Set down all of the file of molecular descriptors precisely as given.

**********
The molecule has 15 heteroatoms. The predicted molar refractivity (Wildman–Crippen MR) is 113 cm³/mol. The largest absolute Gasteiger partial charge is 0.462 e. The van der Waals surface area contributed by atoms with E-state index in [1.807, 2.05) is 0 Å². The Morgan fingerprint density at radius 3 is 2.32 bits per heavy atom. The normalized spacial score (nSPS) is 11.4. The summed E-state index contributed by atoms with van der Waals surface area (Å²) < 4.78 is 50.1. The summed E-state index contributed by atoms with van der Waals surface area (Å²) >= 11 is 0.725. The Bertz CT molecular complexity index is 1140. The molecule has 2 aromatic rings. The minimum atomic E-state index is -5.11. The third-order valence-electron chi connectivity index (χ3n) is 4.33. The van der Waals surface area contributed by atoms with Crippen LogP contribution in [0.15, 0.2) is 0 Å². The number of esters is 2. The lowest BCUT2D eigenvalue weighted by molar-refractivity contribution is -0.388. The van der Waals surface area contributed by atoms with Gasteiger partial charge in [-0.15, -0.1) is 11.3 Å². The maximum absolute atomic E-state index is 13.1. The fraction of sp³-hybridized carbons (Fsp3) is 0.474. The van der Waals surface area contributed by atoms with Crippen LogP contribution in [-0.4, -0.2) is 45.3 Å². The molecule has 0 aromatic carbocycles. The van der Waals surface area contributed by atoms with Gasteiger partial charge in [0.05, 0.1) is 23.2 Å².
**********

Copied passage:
The molecule has 15 heteroatoms. The predicted molar refractivity (Wildman–Crippen MR) is 113 cm³/mol. The largest absolute Gasteiger partial charge is 0.462 e. The van der Waals surface area contributed by atoms with E-state index in [1.807, 2.05) is 0 Å². The Morgan fingerprint density at radius 3 is 2.32 bits per heavy atom. The normalized spacial score (nSPS) is 11.4. The summed E-state index contributed by atoms with van der Waals surface area (Å²) < 4.78 is 50.1. The summed E-state index contributed by atoms with van der Waals surface area (Å²) >= 11 is 0.725. The Bertz CT molecular complexity index is 1140. The molecule has 2 aromatic rings. The minimum atomic E-state index is -5.11. The third-order valence-electron chi connectivity index (χ3n) is 4.33. The van der Waals surface area contributed by atoms with Crippen LogP contribution in [0.15, 0.2) is 0 Å². The number of esters is 2. The lowest BCUT2D eigenvalue weighted by molar-refractivity contribution is -0.388. The van der Waals surface area contributed by atoms with Gasteiger partial charge in [-0.15, -0.1) is 11.3 Å². The maximum absolute atomic E-state index is 13.1. The fraction of sp³-hybridized carbons (Fsp3) is 0.474. The van der Waals surface area contributed by atoms with Crippen LogP contribution in [-0.4, -0.2) is 45.3 Å². The molecule has 0 aromatic carbocycles. The van der Waals surface area contributed by atoms with Gasteiger partial charge in [0.05, 0.1) is 23.2 Å².